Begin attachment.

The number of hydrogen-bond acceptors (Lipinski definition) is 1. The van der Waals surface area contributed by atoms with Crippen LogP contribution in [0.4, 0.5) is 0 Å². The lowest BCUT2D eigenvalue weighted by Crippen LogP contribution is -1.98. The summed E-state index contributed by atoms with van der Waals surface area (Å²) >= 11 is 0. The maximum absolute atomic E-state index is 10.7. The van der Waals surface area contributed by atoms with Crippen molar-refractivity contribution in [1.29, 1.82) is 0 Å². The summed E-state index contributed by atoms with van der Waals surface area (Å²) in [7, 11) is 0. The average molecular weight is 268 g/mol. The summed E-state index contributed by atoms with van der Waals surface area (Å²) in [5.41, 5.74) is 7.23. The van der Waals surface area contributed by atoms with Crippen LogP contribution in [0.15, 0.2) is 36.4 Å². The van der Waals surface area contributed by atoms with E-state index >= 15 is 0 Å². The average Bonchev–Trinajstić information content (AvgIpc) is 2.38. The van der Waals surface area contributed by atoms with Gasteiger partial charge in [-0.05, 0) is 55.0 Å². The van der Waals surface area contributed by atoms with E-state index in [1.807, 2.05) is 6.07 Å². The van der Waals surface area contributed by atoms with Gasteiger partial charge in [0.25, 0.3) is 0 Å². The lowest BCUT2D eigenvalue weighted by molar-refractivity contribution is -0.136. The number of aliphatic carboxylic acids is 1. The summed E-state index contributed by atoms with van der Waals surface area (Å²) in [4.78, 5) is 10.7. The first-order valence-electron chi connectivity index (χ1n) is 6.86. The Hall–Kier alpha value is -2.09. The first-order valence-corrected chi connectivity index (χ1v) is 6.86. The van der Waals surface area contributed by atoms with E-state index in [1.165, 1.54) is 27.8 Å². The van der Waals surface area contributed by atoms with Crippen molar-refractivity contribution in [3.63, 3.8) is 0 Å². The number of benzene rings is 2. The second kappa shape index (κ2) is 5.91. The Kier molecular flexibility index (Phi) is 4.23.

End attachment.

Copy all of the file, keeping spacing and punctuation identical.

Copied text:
The number of hydrogen-bond acceptors (Lipinski definition) is 1. The van der Waals surface area contributed by atoms with Crippen LogP contribution in [0.4, 0.5) is 0 Å². The lowest BCUT2D eigenvalue weighted by Crippen LogP contribution is -1.98. The summed E-state index contributed by atoms with van der Waals surface area (Å²) >= 11 is 0. The maximum absolute atomic E-state index is 10.7. The van der Waals surface area contributed by atoms with Crippen molar-refractivity contribution in [1.29, 1.82) is 0 Å². The summed E-state index contributed by atoms with van der Waals surface area (Å²) in [7, 11) is 0. The average molecular weight is 268 g/mol. The summed E-state index contributed by atoms with van der Waals surface area (Å²) in [5.41, 5.74) is 7.23. The van der Waals surface area contributed by atoms with Crippen LogP contribution in [0.15, 0.2) is 36.4 Å². The van der Waals surface area contributed by atoms with E-state index >= 15 is 0 Å². The average Bonchev–Trinajstić information content (AvgIpc) is 2.38. The van der Waals surface area contributed by atoms with Gasteiger partial charge in [-0.05, 0) is 55.0 Å². The van der Waals surface area contributed by atoms with E-state index in [1.807, 2.05) is 6.07 Å². The van der Waals surface area contributed by atoms with Gasteiger partial charge in [0.25, 0.3) is 0 Å². The lowest BCUT2D eigenvalue weighted by molar-refractivity contribution is -0.136. The number of aliphatic carboxylic acids is 1. The summed E-state index contributed by atoms with van der Waals surface area (Å²) in [4.78, 5) is 10.7. The first-order valence-electron chi connectivity index (χ1n) is 6.86. The Hall–Kier alpha value is -2.09. The first-order valence-corrected chi connectivity index (χ1v) is 6.86. The van der Waals surface area contributed by atoms with E-state index in [1.165, 1.54) is 27.8 Å². The van der Waals surface area contributed by atoms with Crippen molar-refractivity contribution in [3.63, 3.8) is 0 Å². The number of benzene rings is 2. The second kappa shape index (κ2) is 5.91. The Kier molecular flexibility index (Phi) is 4.23.